Skip to Main Content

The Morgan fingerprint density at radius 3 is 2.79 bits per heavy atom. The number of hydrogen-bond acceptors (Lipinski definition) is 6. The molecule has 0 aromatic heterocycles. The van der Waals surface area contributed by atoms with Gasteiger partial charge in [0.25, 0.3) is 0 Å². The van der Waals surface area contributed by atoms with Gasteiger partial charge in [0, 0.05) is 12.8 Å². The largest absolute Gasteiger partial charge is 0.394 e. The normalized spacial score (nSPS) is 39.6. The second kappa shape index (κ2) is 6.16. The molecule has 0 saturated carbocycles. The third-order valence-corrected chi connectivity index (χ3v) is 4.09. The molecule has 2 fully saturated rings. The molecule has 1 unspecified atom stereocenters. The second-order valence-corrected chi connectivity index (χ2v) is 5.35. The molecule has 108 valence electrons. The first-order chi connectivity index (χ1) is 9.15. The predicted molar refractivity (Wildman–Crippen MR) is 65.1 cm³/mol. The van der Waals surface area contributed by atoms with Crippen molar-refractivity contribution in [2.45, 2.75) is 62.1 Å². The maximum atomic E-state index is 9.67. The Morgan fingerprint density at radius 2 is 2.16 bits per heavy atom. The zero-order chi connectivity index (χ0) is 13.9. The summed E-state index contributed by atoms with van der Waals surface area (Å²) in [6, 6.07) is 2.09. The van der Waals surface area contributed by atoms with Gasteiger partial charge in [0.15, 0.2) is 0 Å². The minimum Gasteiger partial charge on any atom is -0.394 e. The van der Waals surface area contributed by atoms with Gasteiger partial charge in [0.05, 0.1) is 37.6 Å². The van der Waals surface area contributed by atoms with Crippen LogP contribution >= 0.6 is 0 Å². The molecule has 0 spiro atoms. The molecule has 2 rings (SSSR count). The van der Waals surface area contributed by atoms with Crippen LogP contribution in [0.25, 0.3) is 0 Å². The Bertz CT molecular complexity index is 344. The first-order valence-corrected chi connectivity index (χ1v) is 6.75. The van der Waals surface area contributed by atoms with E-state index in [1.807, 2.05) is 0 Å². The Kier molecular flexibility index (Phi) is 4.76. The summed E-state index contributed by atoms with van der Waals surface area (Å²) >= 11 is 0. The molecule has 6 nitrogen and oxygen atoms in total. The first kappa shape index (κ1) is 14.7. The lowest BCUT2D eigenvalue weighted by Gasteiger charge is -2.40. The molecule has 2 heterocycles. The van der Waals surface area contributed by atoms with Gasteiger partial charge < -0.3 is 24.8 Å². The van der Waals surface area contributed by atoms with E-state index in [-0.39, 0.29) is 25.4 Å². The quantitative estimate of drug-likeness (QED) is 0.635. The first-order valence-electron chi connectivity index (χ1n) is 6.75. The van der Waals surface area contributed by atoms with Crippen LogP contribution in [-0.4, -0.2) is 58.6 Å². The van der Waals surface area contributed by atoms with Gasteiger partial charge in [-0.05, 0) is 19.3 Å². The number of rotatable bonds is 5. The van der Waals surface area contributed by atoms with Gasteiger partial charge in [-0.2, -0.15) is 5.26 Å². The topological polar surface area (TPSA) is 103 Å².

This paper deals with the estimation of the blood oxygen level-dependent response to a stimulus, as measured in functional magnetic resonance imaging (fMRI) data. A precise estimation is essential for a better understanding of cerebral activations. The most recent works have used a nonparametric framework for this estimation, considering each brain region as a system characterized by its impulse response, the so-called hemodynamic response function (HRF). However, the use of these techniques has remained limited since they are not well-adapted to real fMRI data. Here, we develop a threefold extension to previous works. We consider asynchronous event-related paradigms account for different trial types and integrate several fMRI sessions into the estimation. These generalizations are simultaneously addressed through a badly conditioned observation model. Bayesian formalism is used to model temporal prior information of the underlying physiological process of the brain hemodynamic response. By this way, the HRF estimate results from a tradeoff between information brought by the data and by our prior knowledge. This tradeoff is modeled with hyperparameters that are set to the maximum-likelihood estimate using an expectation conditional maximization algorithm. The proposed unsupervised approach is validated on both synthetic and real fMRI data, the latter originating from a speech perception experiment.